Living the Viking Life
You will find a vast amount of Viking history in Skåne. Visit the reconstructed ring fort Trelleborgen, that actually named the town of Trelleborg, and the Viking village of Foteviken to experience how people lived back then. But who were these Vikings exactly?
“Aaaaaaaargh. Oooooooooow. Ahhhhhh,” groans the man, dressed in ragged peasant clothing from the age when the Vikings made the seas, coasts and waterways of Europe unsafe. He is clutching onto his cheek very tightly as if he is scared that it might fall off. A warrior with a sword, helmet and shield comes running over. Hopefully, all will go smoothly. The man attacks the door of an old house, falls into the house but soon gets back up. ‘Owwwww’ cries the man. The warrior grabs him: ‘what’s the matter with you?’ he asks abruptly. ‘My tooth, my tooth’ shouts the man in Danish. Oh dear: a case of toothache. Not much fun in 975, the glory days of the vicious Vikings.
We have not stepped into a time machine, although it might seem like we have. We are in Foteviken, near the town of Höllviken on the western coast of the Falsterbo peninsula, only a half-hour drive from Malmö. Over a thousand years ago, Vikings lived in this area and the annual Halör market was held that drew in traders from all over Scandinavia. There was also the great battle of Fotevik and in 2001 the open-air museum Foteviken was founded here. It depicts how a town during the Viking period or Early Middle Ages would have looked.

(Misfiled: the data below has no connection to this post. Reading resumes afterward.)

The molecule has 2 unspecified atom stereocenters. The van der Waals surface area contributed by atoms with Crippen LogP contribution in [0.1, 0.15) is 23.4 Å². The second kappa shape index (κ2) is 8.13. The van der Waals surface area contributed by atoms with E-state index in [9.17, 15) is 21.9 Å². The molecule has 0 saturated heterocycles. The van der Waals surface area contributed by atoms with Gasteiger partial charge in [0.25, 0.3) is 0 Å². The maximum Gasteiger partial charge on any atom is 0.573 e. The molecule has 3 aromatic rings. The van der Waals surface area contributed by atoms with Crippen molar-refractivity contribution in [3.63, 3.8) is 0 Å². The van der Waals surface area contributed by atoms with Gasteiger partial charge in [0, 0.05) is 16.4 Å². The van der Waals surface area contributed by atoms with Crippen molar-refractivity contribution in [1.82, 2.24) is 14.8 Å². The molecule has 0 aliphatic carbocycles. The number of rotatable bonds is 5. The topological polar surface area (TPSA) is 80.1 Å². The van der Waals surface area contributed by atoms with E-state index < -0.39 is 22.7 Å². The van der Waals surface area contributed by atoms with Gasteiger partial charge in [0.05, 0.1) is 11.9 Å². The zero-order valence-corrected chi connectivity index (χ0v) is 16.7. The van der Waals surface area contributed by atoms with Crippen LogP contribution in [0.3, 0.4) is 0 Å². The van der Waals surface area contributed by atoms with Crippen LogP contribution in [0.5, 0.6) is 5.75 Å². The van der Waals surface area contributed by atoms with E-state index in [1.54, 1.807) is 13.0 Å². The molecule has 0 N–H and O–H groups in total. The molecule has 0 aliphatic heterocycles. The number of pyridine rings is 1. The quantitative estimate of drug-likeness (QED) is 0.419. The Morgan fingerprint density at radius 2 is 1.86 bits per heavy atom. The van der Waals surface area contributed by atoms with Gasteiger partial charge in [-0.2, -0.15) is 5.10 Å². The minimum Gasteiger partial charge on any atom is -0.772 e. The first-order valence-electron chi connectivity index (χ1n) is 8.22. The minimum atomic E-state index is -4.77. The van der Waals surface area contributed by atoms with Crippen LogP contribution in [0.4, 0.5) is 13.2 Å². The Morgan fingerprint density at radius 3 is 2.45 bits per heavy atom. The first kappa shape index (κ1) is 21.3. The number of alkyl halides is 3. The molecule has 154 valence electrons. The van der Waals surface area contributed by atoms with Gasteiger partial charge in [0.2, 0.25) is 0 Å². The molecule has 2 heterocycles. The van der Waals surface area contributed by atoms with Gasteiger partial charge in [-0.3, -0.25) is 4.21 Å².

Volunteers come from all over Europe to re-enact this period in history. They do not simply dress like Vikings; during the summer months, when the village is inhabited, they also live as these Norsemen would have once lived. In the ting¸ a kind of meeting hall, hang the coats of arms of various Viking groups which come to Foteviken to travel back a thousand year in time.
Oh, those Vikings. There is a huge debate on what the word means. Some say it means pirate or raider, others say it was a certain manoeuvre of the drakkars of the Vikings sailing along the coast. Whatever the word means, fact is there was a lot of raiding. But it might not have been the main reason for the Norseman to go out on the seas in their extremely well-built ships. Sure, the lure of rich spoils was there, but the search for new land might well have been a big factor as well. Because, when the eldest son inherited the estate, the other brothers had no choice but to look for new land.
The term viking also appears in early English literature in the form of the expression ‘to go viking‘, meaning ‘to go plundering’, which, given how much raiding these warriors from the North conducted in the British Isles, is a logical association. The idea that some people hold, however, that the Vikings were undisciplined raiders from a tribe of people that no longer exists, is not true. The Vikings, or Norsemen, were the inhabitants of Scandinavia. Swedish went on raids in Russia, and even gave the country its name; Rus was the name for these Swedish warriors, meaning ‘red-haired’. These fearless men even made it as far as Constantinople, present-day Istanbul.